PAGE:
Bebop and Rocksteady Art by Alex Deligiannis

June 3, 2009


Although my preference has always been for the original Migage black and white comics from the 80′s, I also have always had a soft spot fot Shredder’s top two goons from the TMNT cartoon, Bebop and Rocksteady.  Alex “Toon” Deligiannis has done a couple of very cool, highly stylized renditions of these two on his art blog,  Stay Tooned.  Alex does a great job of taking us through exactly how he came to his final art.

About Bebop:

Here are two passes for my Bebop print: the initial Cintiq sketch and the final (pre-ink) Col-erase drawing. Not pictured are the other dozen or so drawings that it took me to get from point A to point B. I often re-draw the same thing over and over, tweaking one thing at a time until I like what I’ve come up with. Sometimes I can work things out in a couple of drawings, other times it takes a few more. Inevitably, there’s always some sort of spark or energy I like in the initial rough which ends up getting lost in the translation, but I’ve learned to deal with it. There’s also a photo of a practice page I used to try out a few different pens. For years I’ve cleaned up my drawings using a 4B pencil, but lately I’ve been getting back into using ink. In addition to my trusty Pentel Pocket Brush (the “Master Sword” of inking utensils), I tried out several new Japanese pens I picked up recently, including a Zebra, a Pilot Pocket Brush, and a disposable Kuratake. Some I dig, others not so much, but I had fun trying them out and hopefully I can find some time this week to ink the drawing for real.

About Rockstready:

As Rocksteady here illustrates, I usually start with some horribly ugly sketches. Then, I draw the same thing over and over and over again, each time trying something different. I chip away at it, drawing and re-drawing, until it starts to come together. I know I’m not the only artist who works this way, but at times it feels less like exploration and more like trail and error. Sometimes I wonder if it’s supposed to be this… tedious. I enjoy the process, but I just wish I was better and faster (especially when I see the work of peers I admire, and it looks like they’re banging out masterpieces with no effort). Obviously, I’m sharing my flaws here, which isn’t easy, but I suppose the only way to get better is to face the problem head-on (and “apply directly to the forehead”), and break the cycle by drawing more. I’ve got some more tweaking to do on this one – the silhouette was clearer in original roughs – but it’s getting there.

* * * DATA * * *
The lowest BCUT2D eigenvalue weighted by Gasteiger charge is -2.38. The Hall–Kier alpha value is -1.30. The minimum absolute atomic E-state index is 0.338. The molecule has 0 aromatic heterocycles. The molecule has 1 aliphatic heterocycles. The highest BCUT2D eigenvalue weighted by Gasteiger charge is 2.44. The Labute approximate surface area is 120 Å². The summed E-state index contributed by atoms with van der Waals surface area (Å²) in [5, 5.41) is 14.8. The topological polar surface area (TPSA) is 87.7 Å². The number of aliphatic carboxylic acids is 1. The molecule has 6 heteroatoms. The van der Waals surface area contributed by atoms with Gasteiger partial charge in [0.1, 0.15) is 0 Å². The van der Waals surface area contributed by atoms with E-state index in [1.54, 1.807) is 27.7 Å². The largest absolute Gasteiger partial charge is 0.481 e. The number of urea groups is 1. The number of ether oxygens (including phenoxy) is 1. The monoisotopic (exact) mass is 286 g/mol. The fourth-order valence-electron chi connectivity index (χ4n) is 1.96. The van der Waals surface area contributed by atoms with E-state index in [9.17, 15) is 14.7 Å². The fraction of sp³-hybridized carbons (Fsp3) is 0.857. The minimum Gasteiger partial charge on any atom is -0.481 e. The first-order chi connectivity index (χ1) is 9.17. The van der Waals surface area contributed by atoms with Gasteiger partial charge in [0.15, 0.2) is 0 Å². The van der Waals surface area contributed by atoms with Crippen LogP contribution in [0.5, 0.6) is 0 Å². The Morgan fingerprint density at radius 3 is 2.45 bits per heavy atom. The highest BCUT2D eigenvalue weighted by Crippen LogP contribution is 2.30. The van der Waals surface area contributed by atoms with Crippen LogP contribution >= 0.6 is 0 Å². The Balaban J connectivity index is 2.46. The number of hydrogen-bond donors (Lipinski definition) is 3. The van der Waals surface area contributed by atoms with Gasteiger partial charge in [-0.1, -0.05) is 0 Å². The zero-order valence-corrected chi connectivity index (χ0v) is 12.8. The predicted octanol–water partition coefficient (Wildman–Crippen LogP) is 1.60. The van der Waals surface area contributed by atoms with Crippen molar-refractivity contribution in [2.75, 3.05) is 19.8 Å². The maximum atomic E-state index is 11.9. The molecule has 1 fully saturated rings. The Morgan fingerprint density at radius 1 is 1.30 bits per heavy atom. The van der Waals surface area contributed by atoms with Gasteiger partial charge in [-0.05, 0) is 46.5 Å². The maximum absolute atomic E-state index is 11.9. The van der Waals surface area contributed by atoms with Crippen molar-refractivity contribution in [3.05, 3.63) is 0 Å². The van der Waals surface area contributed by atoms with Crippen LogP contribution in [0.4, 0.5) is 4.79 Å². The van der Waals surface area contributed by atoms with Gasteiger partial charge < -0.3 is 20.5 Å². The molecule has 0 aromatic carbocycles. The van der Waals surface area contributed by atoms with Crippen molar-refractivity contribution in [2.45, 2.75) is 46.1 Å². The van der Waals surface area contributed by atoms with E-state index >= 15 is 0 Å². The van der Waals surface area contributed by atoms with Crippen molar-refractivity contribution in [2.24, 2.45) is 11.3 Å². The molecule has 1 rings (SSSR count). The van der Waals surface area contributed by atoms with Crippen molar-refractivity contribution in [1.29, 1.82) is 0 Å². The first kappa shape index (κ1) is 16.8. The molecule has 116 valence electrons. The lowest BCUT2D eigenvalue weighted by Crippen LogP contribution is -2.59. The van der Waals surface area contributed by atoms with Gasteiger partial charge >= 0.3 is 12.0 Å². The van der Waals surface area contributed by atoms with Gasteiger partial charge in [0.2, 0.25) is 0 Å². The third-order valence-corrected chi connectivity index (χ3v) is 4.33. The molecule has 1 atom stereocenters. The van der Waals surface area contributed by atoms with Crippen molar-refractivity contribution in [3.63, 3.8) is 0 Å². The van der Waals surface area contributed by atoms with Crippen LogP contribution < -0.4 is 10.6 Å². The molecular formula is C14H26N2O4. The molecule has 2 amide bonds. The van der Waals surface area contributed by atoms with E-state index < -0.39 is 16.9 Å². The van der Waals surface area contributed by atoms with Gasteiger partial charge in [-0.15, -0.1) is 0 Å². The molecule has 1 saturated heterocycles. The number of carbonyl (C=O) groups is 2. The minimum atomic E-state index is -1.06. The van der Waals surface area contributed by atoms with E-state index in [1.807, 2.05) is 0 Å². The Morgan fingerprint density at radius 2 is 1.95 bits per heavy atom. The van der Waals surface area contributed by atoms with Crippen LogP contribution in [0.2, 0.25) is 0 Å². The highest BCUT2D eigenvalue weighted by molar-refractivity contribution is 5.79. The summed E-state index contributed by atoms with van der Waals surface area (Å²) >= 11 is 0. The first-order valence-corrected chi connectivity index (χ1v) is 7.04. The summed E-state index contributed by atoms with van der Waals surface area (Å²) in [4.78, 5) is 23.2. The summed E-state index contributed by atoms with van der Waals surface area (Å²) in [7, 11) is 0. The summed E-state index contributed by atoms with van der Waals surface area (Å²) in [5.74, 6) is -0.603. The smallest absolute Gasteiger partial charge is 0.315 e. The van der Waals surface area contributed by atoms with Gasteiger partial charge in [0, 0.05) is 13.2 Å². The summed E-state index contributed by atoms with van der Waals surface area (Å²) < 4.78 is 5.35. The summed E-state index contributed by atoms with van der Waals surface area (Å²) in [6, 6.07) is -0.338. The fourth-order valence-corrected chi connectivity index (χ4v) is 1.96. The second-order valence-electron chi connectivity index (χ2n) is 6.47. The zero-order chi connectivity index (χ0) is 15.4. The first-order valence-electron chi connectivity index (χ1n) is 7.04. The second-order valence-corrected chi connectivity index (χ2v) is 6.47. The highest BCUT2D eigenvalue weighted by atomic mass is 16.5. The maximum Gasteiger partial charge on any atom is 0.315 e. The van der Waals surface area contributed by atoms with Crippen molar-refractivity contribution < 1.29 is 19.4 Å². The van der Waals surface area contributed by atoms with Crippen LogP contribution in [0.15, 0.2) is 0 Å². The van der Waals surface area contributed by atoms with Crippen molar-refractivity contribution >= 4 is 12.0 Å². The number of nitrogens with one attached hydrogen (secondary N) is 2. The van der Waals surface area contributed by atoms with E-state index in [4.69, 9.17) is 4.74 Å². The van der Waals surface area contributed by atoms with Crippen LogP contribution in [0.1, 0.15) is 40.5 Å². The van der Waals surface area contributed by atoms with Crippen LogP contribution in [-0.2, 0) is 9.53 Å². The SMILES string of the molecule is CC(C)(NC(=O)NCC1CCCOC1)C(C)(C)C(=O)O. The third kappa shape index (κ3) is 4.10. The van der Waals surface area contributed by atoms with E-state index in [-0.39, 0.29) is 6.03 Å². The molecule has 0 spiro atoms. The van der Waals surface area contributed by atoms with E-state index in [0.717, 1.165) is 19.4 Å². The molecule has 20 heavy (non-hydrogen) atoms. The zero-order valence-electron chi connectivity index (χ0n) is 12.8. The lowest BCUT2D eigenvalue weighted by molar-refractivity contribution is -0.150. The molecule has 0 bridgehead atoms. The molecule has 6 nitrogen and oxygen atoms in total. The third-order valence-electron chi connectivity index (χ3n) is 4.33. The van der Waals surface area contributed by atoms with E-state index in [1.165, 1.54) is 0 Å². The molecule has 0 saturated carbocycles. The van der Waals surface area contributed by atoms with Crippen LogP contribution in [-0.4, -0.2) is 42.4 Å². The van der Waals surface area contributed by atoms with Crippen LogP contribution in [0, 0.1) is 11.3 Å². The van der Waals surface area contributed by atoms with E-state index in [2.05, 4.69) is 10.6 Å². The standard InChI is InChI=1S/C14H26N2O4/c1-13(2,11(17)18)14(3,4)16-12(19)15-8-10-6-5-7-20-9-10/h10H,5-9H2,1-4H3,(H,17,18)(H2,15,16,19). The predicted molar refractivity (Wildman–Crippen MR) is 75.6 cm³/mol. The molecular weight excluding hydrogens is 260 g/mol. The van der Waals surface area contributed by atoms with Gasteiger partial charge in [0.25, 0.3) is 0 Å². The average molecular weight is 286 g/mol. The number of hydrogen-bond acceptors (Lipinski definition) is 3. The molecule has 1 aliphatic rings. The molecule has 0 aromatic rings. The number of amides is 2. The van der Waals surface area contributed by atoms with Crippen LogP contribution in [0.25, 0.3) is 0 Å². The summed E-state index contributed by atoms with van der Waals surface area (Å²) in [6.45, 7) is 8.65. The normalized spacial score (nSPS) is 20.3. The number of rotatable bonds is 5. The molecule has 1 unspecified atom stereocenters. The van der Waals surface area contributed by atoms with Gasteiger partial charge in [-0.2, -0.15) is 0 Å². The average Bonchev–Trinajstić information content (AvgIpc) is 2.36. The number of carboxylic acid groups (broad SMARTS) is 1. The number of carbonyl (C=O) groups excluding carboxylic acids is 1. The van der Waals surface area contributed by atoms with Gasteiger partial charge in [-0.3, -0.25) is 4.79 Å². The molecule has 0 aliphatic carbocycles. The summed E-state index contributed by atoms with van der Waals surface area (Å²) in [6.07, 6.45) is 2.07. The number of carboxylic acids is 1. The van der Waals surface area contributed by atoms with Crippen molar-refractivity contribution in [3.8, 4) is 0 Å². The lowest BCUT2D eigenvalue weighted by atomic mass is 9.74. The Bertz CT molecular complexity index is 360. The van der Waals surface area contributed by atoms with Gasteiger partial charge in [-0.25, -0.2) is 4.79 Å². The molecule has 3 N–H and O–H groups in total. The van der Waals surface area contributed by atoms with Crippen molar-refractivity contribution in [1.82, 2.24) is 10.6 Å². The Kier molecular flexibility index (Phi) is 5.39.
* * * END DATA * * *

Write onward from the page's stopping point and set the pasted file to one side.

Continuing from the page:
I like my lines like I like my work area and my bed sheets – clean and crisp. I’m not particularly good at clean-up, and certainly not as good as I’d like to be, but I really enjoy this part of the process – I look forward to it even while I’m still working out the rough sketch. That seems odd, since I mentioned before that I sometimes find the sketching process to be stressful. I would imagine that, ordinarily, one would find the clean-up process to be more stressful, simply due to the precision and control required. But most of the time, I have a lot of fun doing it.

Originally, for a split second, I thought about arming Rocksteady with a huge, over-the-top X-Men/Cable kind of weapon, but I quickly decided that an Uzi was more his style. He’s definitely an automatic weapon kind of rhino. However, the Uzi was too similar to his head in both size and shape, so I decided a longer rifle would break up the composition better. The version on the right also has on a helmet, but I haven’t decided if I like it enough to keep it yet. It goes with the rest of his get-up, but I think it makes him look less menacing, more stupid (but then, that stays true to his character, I suppose).

I finally got around to slapping some color on that Rocksteady drawing I posted ages ago. I could tell you it took forever because I’ve been swamped with the day job, but really I’ve just been playing Wii. Also, I wasn’t really feeling my first color pass, so I just walked away from it for a while. When I finally came back to it, I ended up redrawing the entire lower half on the Cintiq to fix wonky anatomy (that’s what I get for ditching life drawing classes). Anyway, it’s nice to post something new again.

For more awesome stuff, please check out Alex’s blog here.

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